CMYK vs. Pantone
What’s the difference between spot colour and CMYK? This is a question I get asked quite a lot and it’s difficult to explain in a single sentence – so I thought I’d write a little article on a few of the different printing processes that are available today.
Offset Litho Printing
The most common form of printing that most people will be familiar with is litho printing (sometimes referred to as offset litho printing) this comes in two varieties: 4 colour offset and spot colour.
4 colour offset
As the name suggests, 4 colour offset (or 4 colour process) is printing using four colours: cyan, magenta, yellow and black (CMYK). Because the inks are transparent, by overlaying different combinations and tints of these inks, a wide spectrum of colours can be reproduced.
This process is ideally suited to printing documents that contain full colour photographs, illustrations, text and graphics like brochures, leaflets etc.
Spot colour printing (Pantone printing)
This printing process is exactly the same as above but instead of using the process colours (CMYK), the inks used are “Pantone” colours sometimes called “specials”.
The Pantone range is an extensive range of colours including Day-Glo fluorescent colours and metallics like gold and silver. Some of these special colours are impossible to reproduce out of the 4 colour process.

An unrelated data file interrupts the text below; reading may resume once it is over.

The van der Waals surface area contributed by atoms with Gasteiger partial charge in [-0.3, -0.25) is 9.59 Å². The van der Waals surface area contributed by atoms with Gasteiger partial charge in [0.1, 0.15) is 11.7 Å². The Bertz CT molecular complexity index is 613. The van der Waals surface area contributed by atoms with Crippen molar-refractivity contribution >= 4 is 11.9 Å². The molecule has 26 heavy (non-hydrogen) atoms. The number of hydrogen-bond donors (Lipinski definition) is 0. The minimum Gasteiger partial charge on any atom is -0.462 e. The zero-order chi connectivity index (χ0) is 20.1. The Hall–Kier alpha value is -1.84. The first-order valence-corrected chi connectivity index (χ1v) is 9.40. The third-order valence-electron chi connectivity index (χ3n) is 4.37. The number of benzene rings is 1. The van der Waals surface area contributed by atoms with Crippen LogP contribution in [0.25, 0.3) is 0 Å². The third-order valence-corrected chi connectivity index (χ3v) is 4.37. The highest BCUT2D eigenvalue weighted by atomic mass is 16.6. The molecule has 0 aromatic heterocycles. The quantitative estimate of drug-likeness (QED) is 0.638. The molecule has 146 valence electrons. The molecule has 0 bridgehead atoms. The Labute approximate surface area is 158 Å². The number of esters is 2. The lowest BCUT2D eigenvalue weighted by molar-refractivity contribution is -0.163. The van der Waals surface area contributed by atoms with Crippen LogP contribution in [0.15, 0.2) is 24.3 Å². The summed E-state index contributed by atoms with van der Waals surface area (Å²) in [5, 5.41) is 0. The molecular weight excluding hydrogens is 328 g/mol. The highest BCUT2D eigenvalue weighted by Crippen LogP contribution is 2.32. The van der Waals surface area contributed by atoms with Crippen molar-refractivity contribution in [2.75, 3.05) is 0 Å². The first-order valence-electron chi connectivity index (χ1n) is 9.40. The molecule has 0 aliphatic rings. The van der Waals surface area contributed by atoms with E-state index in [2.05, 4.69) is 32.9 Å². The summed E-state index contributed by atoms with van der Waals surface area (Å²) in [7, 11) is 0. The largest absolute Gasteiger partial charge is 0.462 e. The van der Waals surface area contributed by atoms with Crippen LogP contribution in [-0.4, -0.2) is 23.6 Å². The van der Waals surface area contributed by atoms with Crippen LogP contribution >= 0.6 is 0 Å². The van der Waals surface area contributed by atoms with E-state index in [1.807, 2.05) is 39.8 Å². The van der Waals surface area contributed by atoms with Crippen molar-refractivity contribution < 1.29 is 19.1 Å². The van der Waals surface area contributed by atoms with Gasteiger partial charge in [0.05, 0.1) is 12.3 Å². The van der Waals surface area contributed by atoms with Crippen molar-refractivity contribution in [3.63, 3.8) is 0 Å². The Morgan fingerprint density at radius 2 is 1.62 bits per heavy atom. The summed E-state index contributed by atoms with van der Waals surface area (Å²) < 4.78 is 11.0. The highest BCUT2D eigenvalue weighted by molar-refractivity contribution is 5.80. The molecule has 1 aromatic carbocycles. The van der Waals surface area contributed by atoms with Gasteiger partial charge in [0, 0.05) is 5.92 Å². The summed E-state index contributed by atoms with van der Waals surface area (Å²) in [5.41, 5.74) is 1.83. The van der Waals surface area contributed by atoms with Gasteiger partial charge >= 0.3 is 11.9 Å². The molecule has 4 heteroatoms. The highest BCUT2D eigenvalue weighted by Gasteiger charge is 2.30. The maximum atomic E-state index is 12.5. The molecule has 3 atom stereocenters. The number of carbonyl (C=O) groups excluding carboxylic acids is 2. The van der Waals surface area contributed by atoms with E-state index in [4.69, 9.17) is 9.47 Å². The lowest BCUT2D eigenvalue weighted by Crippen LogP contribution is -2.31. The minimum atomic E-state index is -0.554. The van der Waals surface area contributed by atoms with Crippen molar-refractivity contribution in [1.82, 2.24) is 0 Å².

They are ideally suited to the printing of letterheads and business cards that contain just a logo using one or two colours and maybe black for the text.
If you wanted, you could have a combination of both 4-colour process and spot colours, but of course the more colours – the more expensive the print bill. For instance you may have a brochure that contains full colour images but elsewhere on the page you may want something printed in gold or silver. Or you may have a logo that uses a very specific colour that is hard to reproduce out of the CMYK inks.
Batch printing or ganged up printing
This is a fairly recent development in the printing industry that has come of age with the internet. It is ideal for smaller items like business cards when the cost of producing one business card is prohibitive.
The idea behind this is that your job is printed alongside a number of other jobs on the same print run, thus sharing the cost.
The downside to this printing method is that you cannot specify pantone colours so your logo will be made up out of the 4-colour printing process (described above) and if examined closely will reveal tiny dots, whereas spot colour business cards are printed solid in most cases.
However, provided your logo doesn’t contain any special colours like gold or silver, you would be hard pressed (no pun intended!) to notice the difference.
Another recent development is digital print. This is a completely different process in that digital presses print directly from the computer and so there are no expensive plate changes or set up charges. This allows for very fast and economically priced short prints runs of anything from 10 to 200. For longer print runs digital printing becomes less cost effective compared with litho.
Another benefit of digital printing is that each print can be customised. So, for instance, each printed piece could be personalised with a different name and address.
With the new digital presses available today the quality of the print is equal if not better to that of conventional litho printing.
So as you can see, it’s horses for courses. If you need any more advice with you printing requirements, please contact me and I will try to help you as much as I can.